The Rewriting of History

The Rewriting of History


My good friend Nathalie sent me the book eat, pray, love by Elizabeth Gilbert. It tells the author’s story of her travels and personal insights after a failed marriage. It arrived the day after I signed my divorce papers. I’ve been trying to save it for the few days I’m taking off next week, but I can’t help myself; when I have a few quiet minutes, I pick it up and read one of the short chapters.

Today I read this:

“I am inspired by the regal self-assurance of this town, so grounded and rounded, so amused and monumental, knowing that she is held securely in the palm of history. I would like to be Rome when I am an old lady.”
~ Chapter 25 of eat, pray, love by Elizabeth Gilbert

Up until recently, I thought I was Rome. I believed if I chose my responses and reasons with the highest intentions, I would build a strong history that could not be disputed. My loved ones would realize I always considered their needs ahead of mine.

I was consistent.

I was solid.

I remained true and never let jealousy, pettiness, or selfishness affect my decisions.

What I failed to recognize was, if they had not insightfully abandoned those same self-serving traits, their selfishness would never allow them to acknowledge my selflessness.

Instead history became clay to be manipulated.

Although they know the truth, unlike Rome, I don’t have volumes of proof, I only have the certainty of my own convictions and the wonderment that the truth is buried deep within their hearts.

At a young age, I learned a very hard lesson. It was important to treat people with the love and respect they deserved. My great grandmother loved me. She was always kind, always helpful, she read to me, loved me and listened like no one else. I wanted her to know how much I loved and respected her.

I was barely into the double digits when I did something out of character. I had a temper tantrum. I don’t remember why, other than it was insignificant. I do clearly recall laying on her bed flailing my hands and kicking my legs. I connected with her several times while she tried to calm me down.

Afterwards, I was ashamed and embarrassed. I’m not even sure if I apologized. When she died shortly thereafter, rather than remembering all the wonderful times we’d had together, my memories were tarnished with shame and guilt instead.

It was a monumental life lesson.

Years later, I let go of the negative associations because I realized my great grandmother would never have judged me based on that one incident. She would have loved me regardless, she’d have forgiven me quickly. I had allowed my guilt to rewrite our history into something negative.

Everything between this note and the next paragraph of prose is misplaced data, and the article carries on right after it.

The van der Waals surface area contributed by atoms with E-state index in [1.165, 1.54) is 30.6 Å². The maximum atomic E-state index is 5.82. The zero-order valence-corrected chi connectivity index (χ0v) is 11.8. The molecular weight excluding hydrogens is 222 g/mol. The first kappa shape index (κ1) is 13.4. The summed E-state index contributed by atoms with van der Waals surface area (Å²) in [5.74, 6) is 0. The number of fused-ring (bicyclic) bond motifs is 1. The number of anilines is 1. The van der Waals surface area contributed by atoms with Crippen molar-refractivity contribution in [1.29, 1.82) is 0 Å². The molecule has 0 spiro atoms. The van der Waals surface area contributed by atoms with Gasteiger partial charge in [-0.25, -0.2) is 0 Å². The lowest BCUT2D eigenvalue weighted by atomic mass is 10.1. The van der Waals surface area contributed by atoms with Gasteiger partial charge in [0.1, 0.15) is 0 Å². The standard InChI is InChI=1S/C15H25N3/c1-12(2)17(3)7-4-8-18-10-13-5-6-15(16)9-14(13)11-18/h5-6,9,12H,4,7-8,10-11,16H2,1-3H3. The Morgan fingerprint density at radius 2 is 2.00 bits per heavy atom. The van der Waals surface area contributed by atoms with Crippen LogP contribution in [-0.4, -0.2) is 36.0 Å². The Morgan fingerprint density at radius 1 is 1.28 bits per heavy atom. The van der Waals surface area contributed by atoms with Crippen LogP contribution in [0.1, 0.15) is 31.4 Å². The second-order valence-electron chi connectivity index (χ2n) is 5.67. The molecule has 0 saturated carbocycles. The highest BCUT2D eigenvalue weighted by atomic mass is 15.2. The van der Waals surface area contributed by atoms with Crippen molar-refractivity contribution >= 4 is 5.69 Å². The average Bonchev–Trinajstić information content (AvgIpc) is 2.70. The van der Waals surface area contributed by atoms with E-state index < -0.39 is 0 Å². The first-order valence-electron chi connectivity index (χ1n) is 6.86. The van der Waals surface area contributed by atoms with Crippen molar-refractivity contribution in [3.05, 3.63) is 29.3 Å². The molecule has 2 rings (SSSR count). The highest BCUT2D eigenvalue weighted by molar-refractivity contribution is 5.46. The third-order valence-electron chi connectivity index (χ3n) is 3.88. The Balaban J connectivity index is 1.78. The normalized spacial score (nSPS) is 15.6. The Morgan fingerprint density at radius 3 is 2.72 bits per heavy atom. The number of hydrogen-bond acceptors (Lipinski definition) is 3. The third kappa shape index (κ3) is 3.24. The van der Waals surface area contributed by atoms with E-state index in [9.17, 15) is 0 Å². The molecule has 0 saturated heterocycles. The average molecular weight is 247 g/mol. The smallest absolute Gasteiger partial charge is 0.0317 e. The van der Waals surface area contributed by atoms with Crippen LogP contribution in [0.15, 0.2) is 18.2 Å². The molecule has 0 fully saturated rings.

My history is being rewritten by others to allow themselves to feel better about current events, to cut apron strings and – hopefully – to result in personal growth.

No matter how painful it is in the moment, there is a missing piece I need to garner from Rome:

“Rome just watches all the fussing and striving, completely unfazed, exuding an air like: Hey – do whatever you want, but I’m still Rome.”
~ Chapter 25 of eat, pray, love by Elizabeth Gilbert

People can burn down buildings but a strong foundation continues to exist beneath the ashes waiting to be discovered again. History can be rewritten but the markers of time remain.

“Say whatever you want, but I’ve always done the best for you.”



  1. I love you… and you may not be Rome yet in your eyes, but you are beautiful, and you do have a regal self-assurance, and you are grounded and rounded, and despite the faults you see in yourself, know that Rome too has her faults, and she is loved regardless of them.

  2. Thank you for your words and thoughts and eye opening way of looking at things.

  3. I read the book and did not like it. Elizabeth Gilbert ended up being so selfish and there was rlaely no substance to her story.The movie was pretty bad too. I LOVE Julia Roberts and was so excited for her to be in the movie (that was before I read the book) but I ended up turning the movie off twice before I could make myself sit and watch it. And even when I did “watch” it, I read magazines the whole time.Though I will say, the traveling bits are awesome. I loved everything about Italy, but I’m not sure if it would be worth sitting through all of it just for that.

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